David Anderson is principal of David Anderson & Associates, a Philadelphia forensic accounting firm that provides a full range of fraud investigation, fraud deterrence programs and forensic accounting services in Philadelphia and the Delaware Valley.

Every two years, the Association of Certified Fraud Examiners (ACFE) commissions a survey of fraud in the United States and abroad.  The ACFE just released its 2018 study entitled “Report to the Nations – 2018 Global Study on Occupational Fraud and Abuse.” Over the next several weeks, forensic accounting expert David Anderson of David Anderson & Associates, a Certified Fraud Examiner in Philadelphia, will discuss some of the key findings from the 2018 report.

Up first, some general observations regarding fraud:

  • The median loss from fraud is $130,000. This is down 13 percent from the $150,000 median loss identified in the 2016 Report;
  • Twenty-two percent of all frauds result in a loss of over $1 million;
  • The median duration of reported frauds is 16 months, down 11 percent from the 2016 Report duration of 18 months;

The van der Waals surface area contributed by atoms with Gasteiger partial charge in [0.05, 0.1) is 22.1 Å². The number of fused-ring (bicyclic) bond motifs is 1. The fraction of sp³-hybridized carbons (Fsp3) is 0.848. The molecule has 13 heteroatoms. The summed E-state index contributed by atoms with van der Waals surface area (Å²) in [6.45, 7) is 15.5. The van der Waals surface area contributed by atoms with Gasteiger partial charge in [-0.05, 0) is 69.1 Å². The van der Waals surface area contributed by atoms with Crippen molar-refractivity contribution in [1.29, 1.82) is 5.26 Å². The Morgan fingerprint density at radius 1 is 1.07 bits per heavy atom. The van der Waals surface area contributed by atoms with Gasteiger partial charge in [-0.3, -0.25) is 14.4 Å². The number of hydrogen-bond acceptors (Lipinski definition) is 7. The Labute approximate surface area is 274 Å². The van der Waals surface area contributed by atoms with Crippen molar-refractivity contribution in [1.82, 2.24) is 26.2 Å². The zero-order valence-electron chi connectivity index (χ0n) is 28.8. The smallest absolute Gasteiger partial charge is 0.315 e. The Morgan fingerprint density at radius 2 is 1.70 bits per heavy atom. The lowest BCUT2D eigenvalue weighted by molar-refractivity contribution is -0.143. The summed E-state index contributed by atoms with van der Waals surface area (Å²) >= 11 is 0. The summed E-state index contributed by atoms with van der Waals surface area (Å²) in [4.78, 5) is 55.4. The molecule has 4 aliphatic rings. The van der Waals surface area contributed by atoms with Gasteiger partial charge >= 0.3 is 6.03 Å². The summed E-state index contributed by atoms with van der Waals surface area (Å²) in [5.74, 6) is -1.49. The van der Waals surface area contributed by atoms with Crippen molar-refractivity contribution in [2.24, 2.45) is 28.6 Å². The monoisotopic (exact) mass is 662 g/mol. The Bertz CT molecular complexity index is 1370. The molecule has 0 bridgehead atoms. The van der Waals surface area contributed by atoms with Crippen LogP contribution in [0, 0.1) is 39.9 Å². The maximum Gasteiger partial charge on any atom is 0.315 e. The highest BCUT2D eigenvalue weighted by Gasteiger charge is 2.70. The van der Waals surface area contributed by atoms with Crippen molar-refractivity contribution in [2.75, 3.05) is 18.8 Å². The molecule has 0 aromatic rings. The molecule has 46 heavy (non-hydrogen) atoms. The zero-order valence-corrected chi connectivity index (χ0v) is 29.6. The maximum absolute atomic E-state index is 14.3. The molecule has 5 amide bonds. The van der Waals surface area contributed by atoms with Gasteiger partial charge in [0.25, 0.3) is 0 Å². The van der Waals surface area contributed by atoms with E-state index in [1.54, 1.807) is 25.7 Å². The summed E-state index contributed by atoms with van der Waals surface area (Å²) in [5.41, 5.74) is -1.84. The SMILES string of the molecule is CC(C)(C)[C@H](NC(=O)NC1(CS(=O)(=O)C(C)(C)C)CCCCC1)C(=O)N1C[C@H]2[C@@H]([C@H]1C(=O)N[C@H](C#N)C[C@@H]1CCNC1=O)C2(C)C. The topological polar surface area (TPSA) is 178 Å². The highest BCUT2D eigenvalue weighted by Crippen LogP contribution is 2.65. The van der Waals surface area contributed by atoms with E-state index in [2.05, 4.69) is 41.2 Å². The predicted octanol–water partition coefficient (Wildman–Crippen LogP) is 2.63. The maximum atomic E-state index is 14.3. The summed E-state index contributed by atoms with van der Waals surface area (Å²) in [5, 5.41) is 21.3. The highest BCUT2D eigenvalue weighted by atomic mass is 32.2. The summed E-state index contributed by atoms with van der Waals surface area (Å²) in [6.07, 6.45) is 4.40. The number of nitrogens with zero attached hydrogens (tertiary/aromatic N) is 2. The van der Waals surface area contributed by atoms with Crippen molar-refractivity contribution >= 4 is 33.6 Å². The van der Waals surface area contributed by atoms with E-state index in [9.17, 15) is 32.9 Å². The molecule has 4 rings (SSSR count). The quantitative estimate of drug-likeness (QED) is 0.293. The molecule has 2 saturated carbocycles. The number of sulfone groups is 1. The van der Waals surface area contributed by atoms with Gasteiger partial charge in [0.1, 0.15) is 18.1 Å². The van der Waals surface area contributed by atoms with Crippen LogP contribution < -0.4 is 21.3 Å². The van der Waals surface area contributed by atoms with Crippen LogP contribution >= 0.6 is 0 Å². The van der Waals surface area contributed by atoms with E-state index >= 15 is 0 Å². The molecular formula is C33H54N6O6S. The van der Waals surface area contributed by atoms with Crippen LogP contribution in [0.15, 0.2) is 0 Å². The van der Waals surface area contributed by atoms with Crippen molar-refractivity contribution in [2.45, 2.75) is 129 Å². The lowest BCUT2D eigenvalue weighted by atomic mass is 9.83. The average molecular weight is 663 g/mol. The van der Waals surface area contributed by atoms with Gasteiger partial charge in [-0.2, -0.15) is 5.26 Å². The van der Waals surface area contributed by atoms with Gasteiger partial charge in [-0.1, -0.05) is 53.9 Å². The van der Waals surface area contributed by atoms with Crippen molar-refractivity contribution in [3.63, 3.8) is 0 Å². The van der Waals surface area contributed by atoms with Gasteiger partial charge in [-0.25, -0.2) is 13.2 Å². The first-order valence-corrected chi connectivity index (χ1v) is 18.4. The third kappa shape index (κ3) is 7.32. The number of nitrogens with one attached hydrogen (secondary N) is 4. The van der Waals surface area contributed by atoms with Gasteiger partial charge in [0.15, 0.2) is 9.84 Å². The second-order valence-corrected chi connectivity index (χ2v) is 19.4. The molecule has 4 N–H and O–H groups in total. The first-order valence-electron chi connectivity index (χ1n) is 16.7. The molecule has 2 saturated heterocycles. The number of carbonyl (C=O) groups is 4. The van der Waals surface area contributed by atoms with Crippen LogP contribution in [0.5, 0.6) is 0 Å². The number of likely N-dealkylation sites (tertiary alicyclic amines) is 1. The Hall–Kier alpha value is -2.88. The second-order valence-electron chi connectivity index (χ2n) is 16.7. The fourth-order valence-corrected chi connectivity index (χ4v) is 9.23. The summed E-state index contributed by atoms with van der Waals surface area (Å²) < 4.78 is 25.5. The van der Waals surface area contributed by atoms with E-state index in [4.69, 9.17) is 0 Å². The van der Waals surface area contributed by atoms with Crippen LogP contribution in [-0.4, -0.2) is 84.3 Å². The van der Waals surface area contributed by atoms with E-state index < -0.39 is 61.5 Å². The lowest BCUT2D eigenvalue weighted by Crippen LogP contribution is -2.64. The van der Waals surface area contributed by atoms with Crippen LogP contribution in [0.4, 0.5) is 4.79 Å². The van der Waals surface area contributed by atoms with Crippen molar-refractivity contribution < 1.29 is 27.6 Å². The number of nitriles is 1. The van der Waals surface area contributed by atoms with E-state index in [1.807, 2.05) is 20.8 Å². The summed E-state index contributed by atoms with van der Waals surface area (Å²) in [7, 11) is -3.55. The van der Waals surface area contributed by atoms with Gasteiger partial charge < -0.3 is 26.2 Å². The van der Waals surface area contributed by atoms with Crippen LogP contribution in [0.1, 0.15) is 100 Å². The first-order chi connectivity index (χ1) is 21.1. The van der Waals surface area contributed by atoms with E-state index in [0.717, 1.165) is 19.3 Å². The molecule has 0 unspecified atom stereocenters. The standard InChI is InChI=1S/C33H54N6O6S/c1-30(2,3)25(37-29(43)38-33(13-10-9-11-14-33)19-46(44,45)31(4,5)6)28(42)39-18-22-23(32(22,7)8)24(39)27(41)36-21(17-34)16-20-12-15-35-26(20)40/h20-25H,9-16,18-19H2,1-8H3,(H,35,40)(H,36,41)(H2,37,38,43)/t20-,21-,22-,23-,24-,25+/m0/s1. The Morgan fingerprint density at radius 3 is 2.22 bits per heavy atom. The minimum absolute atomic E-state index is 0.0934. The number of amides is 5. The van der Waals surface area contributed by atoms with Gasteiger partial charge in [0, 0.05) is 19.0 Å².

• Smaller businesses (those with fewer than 100 employees) lost nearly twice as much to fraud as larger businesses ($200,000 versus $104,000). This disparity is significantly higher than that of the 2016 Report, which indicated that smaller and larger businesses averaged about the same amount of loss;
  • Asset misappropriation schemes (frauds involving the theft of cash, inventory, supplies, equipment or other company assets) remained the most common scheme, rising to 89 percent of all fraud schemes (versus 83 percent in the 2016 Report). Median asset misappropriation losses fell from $125,000 in the 2016 Report to $114,000 in the 2018 Report;
  • Financial statement fraud remains the least common scheme at 10 percent, but results in the highest losses – $800,000 per fraud in the 2018 Report. The loss amount is down 18 percent from the $975,000 median loss shown in the 2016 Report;
  • Internal control weaknesses, including inadequate separation of duties, were responsible for nearly one-half of all frauds reported in the 2018 Report;
  • The 2018 Report identified 18 different anti-fraud controls that companies had implemented (Anderson will discuss these in greater detail in an upcoming blog article). It found that every control implemented resulted in a reduction in both the duration and amount of fraud.